In David Chitlik’s most recently published article in Hotel Executive Magazine, he explores the assessor’s point of view when it comes to reaching consensus on the role of CapEx in valuations and assessments. 

“In the hotel industry, capital expenses (CapEx) projects are driven by numerous factors, such as improving, maintaining, or repairing a property, or fulfilling the requirements of brand standards. For owners, CapEx are necessary to preserve the property’s competitive edge. But assessors often misunderstand the function of CapEx and see reserves and CapEx as interchangeable when applying adjustments to assessed value,” writes David Chitlik, Altus Group’s Vice President, Property Tax, Hospitality.

“As a hotel owner or manager, you will have a multiple year plan to spend CapEx on property renovations, repairs, or improvements. In contrast, assessors learn about the scope and cost of your project at the time of the project or even after through one of several means, such as the annual income and expense questionnaires required by jurisdictions, articles in the media, or construction equipment onsite.”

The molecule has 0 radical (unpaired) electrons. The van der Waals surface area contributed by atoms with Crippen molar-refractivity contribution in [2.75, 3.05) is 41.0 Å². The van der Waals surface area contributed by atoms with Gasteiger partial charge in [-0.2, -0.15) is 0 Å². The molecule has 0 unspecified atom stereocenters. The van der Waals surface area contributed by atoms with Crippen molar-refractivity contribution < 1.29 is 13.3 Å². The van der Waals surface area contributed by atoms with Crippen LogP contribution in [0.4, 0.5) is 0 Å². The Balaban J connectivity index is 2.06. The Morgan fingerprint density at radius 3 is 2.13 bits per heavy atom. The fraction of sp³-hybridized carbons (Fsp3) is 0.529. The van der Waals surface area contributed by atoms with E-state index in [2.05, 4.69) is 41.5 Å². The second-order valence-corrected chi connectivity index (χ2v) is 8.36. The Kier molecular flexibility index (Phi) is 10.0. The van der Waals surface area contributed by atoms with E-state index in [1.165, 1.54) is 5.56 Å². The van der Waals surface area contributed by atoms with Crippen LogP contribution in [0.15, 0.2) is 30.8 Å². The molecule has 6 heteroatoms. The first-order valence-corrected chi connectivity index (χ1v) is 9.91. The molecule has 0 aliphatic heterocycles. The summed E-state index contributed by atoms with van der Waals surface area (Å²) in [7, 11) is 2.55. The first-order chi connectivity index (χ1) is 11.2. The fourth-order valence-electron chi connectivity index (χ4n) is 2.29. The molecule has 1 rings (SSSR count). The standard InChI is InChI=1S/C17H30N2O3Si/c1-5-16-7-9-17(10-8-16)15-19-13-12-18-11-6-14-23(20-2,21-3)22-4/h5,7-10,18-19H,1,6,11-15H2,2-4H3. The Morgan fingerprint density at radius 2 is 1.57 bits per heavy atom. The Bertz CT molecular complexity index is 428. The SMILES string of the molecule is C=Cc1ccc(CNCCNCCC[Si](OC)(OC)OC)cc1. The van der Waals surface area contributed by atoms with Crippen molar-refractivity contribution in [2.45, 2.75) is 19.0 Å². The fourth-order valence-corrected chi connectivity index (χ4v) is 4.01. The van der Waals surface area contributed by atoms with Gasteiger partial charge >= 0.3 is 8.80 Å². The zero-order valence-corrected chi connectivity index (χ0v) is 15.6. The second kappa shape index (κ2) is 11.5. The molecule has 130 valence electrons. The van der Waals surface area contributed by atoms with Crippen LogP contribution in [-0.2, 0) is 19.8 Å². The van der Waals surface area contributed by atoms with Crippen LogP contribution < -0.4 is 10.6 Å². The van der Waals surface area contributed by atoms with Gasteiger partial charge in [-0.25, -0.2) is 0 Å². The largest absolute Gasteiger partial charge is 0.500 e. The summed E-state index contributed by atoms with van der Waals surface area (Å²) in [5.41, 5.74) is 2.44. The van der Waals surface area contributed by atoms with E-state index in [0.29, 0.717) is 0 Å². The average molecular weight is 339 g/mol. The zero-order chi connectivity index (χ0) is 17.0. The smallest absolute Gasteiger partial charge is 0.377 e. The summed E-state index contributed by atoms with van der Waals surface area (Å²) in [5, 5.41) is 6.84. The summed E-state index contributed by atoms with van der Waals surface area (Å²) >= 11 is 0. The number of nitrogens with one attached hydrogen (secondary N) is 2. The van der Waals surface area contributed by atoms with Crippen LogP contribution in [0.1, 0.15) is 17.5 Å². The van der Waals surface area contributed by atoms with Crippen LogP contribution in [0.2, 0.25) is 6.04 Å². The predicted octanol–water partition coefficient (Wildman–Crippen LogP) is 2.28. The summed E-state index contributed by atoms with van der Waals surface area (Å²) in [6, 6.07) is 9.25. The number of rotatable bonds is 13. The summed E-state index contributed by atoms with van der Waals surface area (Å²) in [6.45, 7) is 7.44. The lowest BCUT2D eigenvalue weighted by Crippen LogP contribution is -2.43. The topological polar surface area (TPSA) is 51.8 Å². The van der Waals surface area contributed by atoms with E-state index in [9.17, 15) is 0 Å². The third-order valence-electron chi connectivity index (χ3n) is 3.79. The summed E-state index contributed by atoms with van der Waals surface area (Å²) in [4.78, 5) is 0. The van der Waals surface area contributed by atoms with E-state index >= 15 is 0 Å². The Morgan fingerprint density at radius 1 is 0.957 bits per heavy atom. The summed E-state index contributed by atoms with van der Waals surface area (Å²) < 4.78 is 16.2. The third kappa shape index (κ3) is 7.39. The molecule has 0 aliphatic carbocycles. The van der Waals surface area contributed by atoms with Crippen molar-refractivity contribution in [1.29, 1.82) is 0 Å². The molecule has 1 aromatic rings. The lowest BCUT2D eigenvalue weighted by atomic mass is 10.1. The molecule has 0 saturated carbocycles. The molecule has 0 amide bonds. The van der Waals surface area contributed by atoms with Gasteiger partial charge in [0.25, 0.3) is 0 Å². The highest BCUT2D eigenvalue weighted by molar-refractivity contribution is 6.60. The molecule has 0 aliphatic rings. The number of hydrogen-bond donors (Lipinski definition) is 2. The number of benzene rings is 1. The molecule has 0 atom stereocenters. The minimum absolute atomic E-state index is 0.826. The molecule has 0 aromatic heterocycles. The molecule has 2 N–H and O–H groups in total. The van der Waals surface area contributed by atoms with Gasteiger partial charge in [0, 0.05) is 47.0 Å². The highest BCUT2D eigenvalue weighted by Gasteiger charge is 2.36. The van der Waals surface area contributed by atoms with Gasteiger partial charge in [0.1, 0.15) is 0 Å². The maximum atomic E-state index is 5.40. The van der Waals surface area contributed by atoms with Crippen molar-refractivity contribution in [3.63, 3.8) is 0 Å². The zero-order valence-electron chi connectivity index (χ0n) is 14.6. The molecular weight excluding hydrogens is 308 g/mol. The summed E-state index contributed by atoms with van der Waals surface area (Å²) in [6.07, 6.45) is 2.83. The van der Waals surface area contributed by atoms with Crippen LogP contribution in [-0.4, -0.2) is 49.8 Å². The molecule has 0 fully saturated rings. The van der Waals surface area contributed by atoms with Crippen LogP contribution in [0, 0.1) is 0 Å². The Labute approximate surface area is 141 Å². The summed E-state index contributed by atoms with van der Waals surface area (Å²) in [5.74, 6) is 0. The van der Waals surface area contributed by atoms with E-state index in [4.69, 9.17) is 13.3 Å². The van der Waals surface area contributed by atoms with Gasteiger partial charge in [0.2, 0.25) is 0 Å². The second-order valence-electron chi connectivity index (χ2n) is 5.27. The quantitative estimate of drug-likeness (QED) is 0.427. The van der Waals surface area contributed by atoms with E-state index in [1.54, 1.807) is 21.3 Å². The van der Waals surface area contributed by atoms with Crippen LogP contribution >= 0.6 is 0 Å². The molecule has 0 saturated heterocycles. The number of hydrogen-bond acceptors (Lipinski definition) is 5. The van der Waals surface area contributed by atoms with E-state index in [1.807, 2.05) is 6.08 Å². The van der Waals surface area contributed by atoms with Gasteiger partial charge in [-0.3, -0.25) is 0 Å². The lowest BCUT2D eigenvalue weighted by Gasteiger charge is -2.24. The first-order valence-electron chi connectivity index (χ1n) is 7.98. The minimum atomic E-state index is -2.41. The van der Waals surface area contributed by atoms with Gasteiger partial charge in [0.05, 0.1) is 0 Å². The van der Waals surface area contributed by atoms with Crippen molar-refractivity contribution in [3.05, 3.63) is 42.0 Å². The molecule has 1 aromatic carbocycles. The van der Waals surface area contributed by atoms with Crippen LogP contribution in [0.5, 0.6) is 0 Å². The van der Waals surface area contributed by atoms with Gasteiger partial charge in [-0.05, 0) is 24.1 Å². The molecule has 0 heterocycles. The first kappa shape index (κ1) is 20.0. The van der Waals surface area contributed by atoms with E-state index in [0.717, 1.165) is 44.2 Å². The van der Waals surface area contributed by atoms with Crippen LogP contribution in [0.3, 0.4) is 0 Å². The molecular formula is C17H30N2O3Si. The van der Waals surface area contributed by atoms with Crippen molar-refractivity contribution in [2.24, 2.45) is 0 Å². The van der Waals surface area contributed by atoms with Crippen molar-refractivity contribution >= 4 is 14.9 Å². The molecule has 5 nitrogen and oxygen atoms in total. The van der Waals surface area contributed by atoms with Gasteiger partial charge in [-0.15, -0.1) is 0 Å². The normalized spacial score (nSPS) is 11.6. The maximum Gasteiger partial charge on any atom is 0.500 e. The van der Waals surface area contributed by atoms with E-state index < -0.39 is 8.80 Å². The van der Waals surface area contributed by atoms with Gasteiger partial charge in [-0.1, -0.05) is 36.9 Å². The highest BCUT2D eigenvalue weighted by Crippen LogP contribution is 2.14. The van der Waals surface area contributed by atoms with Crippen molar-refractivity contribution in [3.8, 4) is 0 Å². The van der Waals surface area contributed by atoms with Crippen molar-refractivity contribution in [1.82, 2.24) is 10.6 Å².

The most common way assessors are notified is when a building permit is issued for renovations or improvements. The permit process is similar in each of the 8,000 taxing jurisdictions nationwide, but how and when the assessment will be impacted can be vastly different.

The reality is that assessments of two comparable properties in two jurisdictions only a few miles apart can differ by thousands of dollars, and taxes by as much. For building owners, it is vital to understand their tax implications before getting the permit.

The article also highlights the prevalence of assessors ignoring brand standards, leading to tax assessments that are driven by misconceptions and assumptions that are not grounded in trust.

As a takeaway for owners, the article discusses why equalization should be considered and why it’s important to help assessors truly understand their CapEx. Ultimately, when the owners are proactive, they can help assessors determine fair market value and reduce appeals, which is the ultimate goal for everyone involved.

Read the full article here. This is the eighth in David’s series on hospitality property tax issues published by Hotel Executive Magazine.